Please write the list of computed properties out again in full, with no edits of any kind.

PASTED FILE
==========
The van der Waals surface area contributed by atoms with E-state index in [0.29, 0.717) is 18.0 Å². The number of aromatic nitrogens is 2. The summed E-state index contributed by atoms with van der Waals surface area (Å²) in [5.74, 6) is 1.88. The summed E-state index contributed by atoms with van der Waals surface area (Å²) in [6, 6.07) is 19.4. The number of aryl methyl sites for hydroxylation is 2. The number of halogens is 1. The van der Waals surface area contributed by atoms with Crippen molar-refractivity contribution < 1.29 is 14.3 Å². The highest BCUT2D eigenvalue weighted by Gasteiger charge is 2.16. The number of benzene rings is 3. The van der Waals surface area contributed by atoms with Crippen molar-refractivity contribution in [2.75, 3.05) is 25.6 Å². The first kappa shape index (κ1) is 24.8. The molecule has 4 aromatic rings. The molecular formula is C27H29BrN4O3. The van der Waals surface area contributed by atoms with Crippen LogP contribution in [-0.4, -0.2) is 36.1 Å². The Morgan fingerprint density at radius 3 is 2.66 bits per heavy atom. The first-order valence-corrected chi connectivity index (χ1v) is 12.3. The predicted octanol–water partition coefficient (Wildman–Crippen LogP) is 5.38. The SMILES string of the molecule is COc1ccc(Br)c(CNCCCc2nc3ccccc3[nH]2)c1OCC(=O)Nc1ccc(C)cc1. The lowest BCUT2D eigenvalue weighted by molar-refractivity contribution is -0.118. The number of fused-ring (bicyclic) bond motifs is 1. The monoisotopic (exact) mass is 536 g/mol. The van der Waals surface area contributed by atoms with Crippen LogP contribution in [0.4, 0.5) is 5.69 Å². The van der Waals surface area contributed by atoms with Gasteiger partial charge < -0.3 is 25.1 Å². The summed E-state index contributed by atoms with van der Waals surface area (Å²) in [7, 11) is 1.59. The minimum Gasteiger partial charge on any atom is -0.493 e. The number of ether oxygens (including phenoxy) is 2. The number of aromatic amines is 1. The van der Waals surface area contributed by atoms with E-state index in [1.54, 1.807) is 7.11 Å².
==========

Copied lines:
The van der Waals surface area contributed by atoms with E-state index in [0.29, 0.717) is 18.0 Å². The number of aromatic nitrogens is 2. The summed E-state index contributed by atoms with van der Waals surface area (Å²) in [5.74, 6) is 1.88. The summed E-state index contributed by atoms with van der Waals surface area (Å²) in [6, 6.07) is 19.4. The number of aryl methyl sites for hydroxylation is 2. The number of halogens is 1. The van der Waals surface area contributed by atoms with Crippen molar-refractivity contribution < 1.29 is 14.3 Å². The highest BCUT2D eigenvalue weighted by Gasteiger charge is 2.16. The number of benzene rings is 3. The van der Waals surface area contributed by atoms with Crippen molar-refractivity contribution in [2.75, 3.05) is 25.6 Å². The first kappa shape index (κ1) is 24.8. The molecule has 4 aromatic rings. The molecular formula is C27H29BrN4O3. The van der Waals surface area contributed by atoms with Crippen LogP contribution in [-0.4, -0.2) is 36.1 Å². The Morgan fingerprint density at radius 3 is 2.66 bits per heavy atom. The first-order valence-corrected chi connectivity index (χ1v) is 12.3. The predicted octanol–water partition coefficient (Wildman–Crippen LogP) is 5.38. The SMILES string of the molecule is COc1ccc(Br)c(CNCCCc2nc3ccccc3[nH]2)c1OCC(=O)Nc1ccc(C)cc1. The lowest BCUT2D eigenvalue weighted by molar-refractivity contribution is -0.118. The number of fused-ring (bicyclic) bond motifs is 1. The monoisotopic (exact) mass is 536 g/mol. The van der Waals surface area contributed by atoms with Crippen LogP contribution in [0.4, 0.5) is 5.69 Å². The van der Waals surface area contributed by atoms with Gasteiger partial charge < -0.3 is 25.1 Å². The summed E-state index contributed by atoms with van der Waals surface area (Å²) in [7, 11) is 1.59. The minimum Gasteiger partial charge on any atom is -0.493 e. The number of ether oxygens (including phenoxy) is 2. The number of aromatic amines is 1. The van der Waals surface area contributed by atoms with E-state index in [1.54, 1.807) is 7.11 Å².